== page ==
As old-time newspapers tremble and collapse, or shed experienced reporters in desperate efforts to avoid that dismal fate, they are losing a corps of talented professionals who know how to read epidemiological studies, understand that a correlation between two variables does not mean one caused the other, and recognize that there is more to health coverage than a story on a new “breakthrough” treatment for baldness.
President Obama’s plans for an overhaul of the entire health-care system is not the only health-related issue on the public and media agendas. This season’s swine flu outbreak has recently dominated the news, but the medical needs of Iraq War veterans, the health impacts of climate change, the ongoing battle over reproductive rights, the threat of bioterrorism, the dangers of contaminated food are all critical domains of our national life. Obtaining accurate and actionable information about any of them demands that we have knowledgeable, trained communicators who can keep us informed, guard against undue corporate influence on research and on health policy decisions, clearly interpret the nuances of epidemiologic studies, and generally look out for the public’s interests.
Few journalists come to this profession with any training in how to read a study, much less a general conception of public health. I first started covering health in the early 1990s as a reporter at the San Francisco Chronicle.
I had no notion of a central public-health understanding—viewing health from the perspective of what’s best for the overall population can lead to very different conclusions and policy prescriptions than addressing the issue solely as a matter of individual medical care and choice.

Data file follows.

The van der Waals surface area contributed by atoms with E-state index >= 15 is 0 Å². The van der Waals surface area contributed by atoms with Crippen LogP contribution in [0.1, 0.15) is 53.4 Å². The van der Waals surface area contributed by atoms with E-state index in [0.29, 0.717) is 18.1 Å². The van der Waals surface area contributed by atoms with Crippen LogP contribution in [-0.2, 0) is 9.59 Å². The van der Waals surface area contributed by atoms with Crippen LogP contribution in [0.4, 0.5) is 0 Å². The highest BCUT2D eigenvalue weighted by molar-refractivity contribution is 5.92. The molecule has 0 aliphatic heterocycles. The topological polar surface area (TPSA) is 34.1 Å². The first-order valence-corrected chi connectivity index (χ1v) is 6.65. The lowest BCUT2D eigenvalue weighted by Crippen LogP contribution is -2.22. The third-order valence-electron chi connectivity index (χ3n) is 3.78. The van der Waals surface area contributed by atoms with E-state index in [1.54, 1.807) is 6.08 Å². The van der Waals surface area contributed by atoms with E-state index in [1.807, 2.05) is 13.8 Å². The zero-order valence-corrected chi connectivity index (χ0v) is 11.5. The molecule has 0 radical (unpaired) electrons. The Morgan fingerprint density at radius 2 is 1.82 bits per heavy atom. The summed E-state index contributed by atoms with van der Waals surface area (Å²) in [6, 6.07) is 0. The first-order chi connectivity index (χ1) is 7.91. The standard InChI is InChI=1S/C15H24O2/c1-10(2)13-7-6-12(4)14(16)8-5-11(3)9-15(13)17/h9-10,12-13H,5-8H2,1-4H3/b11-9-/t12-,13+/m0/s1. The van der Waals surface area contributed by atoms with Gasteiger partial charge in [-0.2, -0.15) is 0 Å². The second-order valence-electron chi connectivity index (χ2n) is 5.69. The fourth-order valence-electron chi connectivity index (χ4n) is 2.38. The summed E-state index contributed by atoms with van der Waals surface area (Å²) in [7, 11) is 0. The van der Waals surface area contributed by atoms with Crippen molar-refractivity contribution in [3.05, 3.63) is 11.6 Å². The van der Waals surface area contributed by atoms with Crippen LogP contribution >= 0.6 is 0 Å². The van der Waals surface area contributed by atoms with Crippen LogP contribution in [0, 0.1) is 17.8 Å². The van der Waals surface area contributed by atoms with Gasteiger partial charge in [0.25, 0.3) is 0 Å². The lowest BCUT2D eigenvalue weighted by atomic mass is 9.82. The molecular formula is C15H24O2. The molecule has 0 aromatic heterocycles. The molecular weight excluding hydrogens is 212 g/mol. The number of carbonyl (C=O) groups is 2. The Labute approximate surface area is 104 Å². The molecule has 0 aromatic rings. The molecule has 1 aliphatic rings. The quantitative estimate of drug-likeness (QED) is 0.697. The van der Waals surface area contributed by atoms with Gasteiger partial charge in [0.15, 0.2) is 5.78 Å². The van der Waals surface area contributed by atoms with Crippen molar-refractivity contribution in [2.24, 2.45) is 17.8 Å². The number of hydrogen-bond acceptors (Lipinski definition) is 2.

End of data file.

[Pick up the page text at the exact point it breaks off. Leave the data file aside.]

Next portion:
As Americans, we live in a society that fetishizes willpower, grit, and self-reliance. We seek private solutions even when the problems demand a collective and public response. And we even deride these collective responses—such as proposals to ensure that every American has health insurance—as “socialized medicine.”
When people are overweight, for example, we tend to regard it as their own fault for eating fatty foods and not exercising enough. Within this paradigm, the “answer” to obesity is obvious: Stock up on fresh fruit and vegetables and join a gym. We don’t stop to think that poor neighborhoods have far fewer sources of fresh produce, and that folks who must work two jobs to make ends meet don’t have time to go to the gym. This broader perspective demands a different response, one based less on urging individuals to improve their lifestyle than on addressing the social inequities that render it impossible for many people to effect such changes in the first place.
It took me time to learn enough basic public health concepts and vocabulary to sound like I knew what I was writing about. Most of the students in my journalism class on reporting about public health still don’t. Health care is for them what it is for most of us—concern about our personal well-being, not about the often-invisible systemic factors that play as big a role in our state of health as our behavioral choices do.
This is a perilous time for the news industry. No one knows what the media of the future will look like. More than ever, we will need the best information possible in order to address personal as well as societal needs. My job is to broaden my students’ vision and help them bring their reporting skills and insights to bear in dissecting the larger picture. It doesn’t matter all that much what form their storytelling takes—print, online, or some other medium not yet invented. What is crucial is that they understand that we have a very sick health-care system on our hands—and that the system needs treatment as much as any of the individuals it serves.